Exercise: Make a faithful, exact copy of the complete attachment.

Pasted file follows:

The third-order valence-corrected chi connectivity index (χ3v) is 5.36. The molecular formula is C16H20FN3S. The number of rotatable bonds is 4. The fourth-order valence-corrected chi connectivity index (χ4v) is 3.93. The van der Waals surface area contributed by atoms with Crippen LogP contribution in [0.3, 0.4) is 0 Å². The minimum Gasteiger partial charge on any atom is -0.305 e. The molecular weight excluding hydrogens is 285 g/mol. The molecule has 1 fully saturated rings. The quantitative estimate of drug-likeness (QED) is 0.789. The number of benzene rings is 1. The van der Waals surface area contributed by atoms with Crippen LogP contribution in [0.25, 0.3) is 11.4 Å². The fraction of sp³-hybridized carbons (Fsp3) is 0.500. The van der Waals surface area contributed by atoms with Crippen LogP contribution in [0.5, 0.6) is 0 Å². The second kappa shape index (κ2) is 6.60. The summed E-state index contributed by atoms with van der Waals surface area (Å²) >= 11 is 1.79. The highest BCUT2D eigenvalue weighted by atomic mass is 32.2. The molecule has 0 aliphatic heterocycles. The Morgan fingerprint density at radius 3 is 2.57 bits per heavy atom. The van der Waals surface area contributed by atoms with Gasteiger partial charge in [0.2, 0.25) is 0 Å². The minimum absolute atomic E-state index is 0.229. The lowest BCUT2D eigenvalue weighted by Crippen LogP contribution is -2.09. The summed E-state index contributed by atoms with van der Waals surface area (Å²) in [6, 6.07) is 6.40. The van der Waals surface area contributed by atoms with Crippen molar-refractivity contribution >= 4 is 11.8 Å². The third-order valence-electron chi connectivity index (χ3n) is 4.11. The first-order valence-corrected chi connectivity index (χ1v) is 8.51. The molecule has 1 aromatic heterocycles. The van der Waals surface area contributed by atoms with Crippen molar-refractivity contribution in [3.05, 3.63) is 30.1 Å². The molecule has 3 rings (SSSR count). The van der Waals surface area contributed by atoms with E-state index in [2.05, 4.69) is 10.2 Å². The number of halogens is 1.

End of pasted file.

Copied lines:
The third-order valence-corrected chi connectivity index (χ3v) is 5.36. The molecular formula is C16H20FN3S. The number of rotatable bonds is 4. The fourth-order valence-corrected chi connectivity index (χ4v) is 3.93. The van der Waals surface area contributed by atoms with Crippen LogP contribution in [0.3, 0.4) is 0 Å². The minimum Gasteiger partial charge on any atom is -0.305 e. The molecular weight excluding hydrogens is 285 g/mol. The molecule has 1 fully saturated rings. The quantitative estimate of drug-likeness (QED) is 0.789. The number of benzene rings is 1. The van der Waals surface area contributed by atoms with Crippen LogP contribution in [0.25, 0.3) is 11.4 Å². The fraction of sp³-hybridized carbons (Fsp3) is 0.500. The van der Waals surface area contributed by atoms with Crippen LogP contribution in [0.5, 0.6) is 0 Å². The second kappa shape index (κ2) is 6.60. The summed E-state index contributed by atoms with van der Waals surface area (Å²) >= 11 is 1.79. The highest BCUT2D eigenvalue weighted by atomic mass is 32.2. The molecule has 0 aliphatic heterocycles. The Morgan fingerprint density at radius 3 is 2.57 bits per heavy atom. The van der Waals surface area contributed by atoms with Gasteiger partial charge in [0.2, 0.25) is 0 Å². The minimum absolute atomic E-state index is 0.229. The lowest BCUT2D eigenvalue weighted by Crippen LogP contribution is -2.09. The summed E-state index contributed by atoms with van der Waals surface area (Å²) in [6, 6.07) is 6.40. The van der Waals surface area contributed by atoms with Crippen molar-refractivity contribution >= 4 is 11.8 Å². The third-order valence-electron chi connectivity index (χ3n) is 4.11. The first-order valence-corrected chi connectivity index (χ1v) is 8.51. The molecule has 1 aromatic heterocycles. The van der Waals surface area contributed by atoms with Crippen molar-refractivity contribution in [3.05, 3.63) is 30.1 Å². The molecule has 3 rings (SSSR count). The van der Waals surface area contributed by atoms with E-state index in [2.05, 4.69) is 10.2 Å². The number of halogens is 1.